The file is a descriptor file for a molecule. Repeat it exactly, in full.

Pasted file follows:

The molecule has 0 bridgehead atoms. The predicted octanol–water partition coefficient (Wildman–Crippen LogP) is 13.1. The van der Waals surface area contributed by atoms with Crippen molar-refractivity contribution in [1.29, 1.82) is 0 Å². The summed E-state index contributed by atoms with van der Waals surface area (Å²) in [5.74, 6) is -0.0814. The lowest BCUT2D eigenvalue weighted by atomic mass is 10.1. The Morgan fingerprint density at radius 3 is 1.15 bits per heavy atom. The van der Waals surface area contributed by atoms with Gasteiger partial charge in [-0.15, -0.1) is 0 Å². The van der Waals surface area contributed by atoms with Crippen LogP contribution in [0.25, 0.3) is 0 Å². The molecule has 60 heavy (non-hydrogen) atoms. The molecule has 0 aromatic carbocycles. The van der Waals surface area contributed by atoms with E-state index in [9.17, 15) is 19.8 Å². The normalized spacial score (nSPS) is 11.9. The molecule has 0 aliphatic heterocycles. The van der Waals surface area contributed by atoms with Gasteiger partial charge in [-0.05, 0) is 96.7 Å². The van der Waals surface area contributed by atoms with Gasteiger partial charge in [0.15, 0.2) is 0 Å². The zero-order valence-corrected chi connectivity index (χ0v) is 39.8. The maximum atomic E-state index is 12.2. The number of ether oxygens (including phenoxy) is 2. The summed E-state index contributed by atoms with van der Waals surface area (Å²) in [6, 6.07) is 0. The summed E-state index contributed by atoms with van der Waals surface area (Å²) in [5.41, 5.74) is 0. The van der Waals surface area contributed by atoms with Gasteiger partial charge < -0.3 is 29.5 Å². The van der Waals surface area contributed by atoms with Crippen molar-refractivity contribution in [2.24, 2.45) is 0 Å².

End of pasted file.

The molecule has 0 bridgehead atoms. The predicted octanol–water partition coefficient (Wildman–Crippen LogP) is 13.1. The van der Waals surface area contributed by atoms with Crippen molar-refractivity contribution in [1.29, 1.82) is 0 Å². The summed E-state index contributed by atoms with van der Waals surface area (Å²) in [5.74, 6) is -0.0814. The lowest BCUT2D eigenvalue weighted by atomic mass is 10.1. The Morgan fingerprint density at radius 3 is 1.15 bits per heavy atom. The van der Waals surface area contributed by atoms with Gasteiger partial charge in [-0.15, -0.1) is 0 Å². The van der Waals surface area contributed by atoms with Crippen LogP contribution in [0.25, 0.3) is 0 Å². The molecule has 60 heavy (non-hydrogen) atoms. The molecule has 0 aromatic carbocycles. The van der Waals surface area contributed by atoms with E-state index in [9.17, 15) is 19.8 Å². The normalized spacial score (nSPS) is 11.9. The molecule has 0 aliphatic heterocycles. The van der Waals surface area contributed by atoms with Gasteiger partial charge in [-0.05, 0) is 96.7 Å². The van der Waals surface area contributed by atoms with Gasteiger partial charge in [0.15, 0.2) is 0 Å². The zero-order valence-corrected chi connectivity index (χ0v) is 39.8. The maximum atomic E-state index is 12.2. The number of ether oxygens (including phenoxy) is 2. The summed E-state index contributed by atoms with van der Waals surface area (Å²) in [6, 6.07) is 0. The summed E-state index contributed by atoms with van der Waals surface area (Å²) in [5.41, 5.74) is 0. The van der Waals surface area contributed by atoms with Gasteiger partial charge < -0.3 is 29.5 Å². The van der Waals surface area contributed by atoms with Crippen molar-refractivity contribution in [2.24, 2.45) is 0 Å².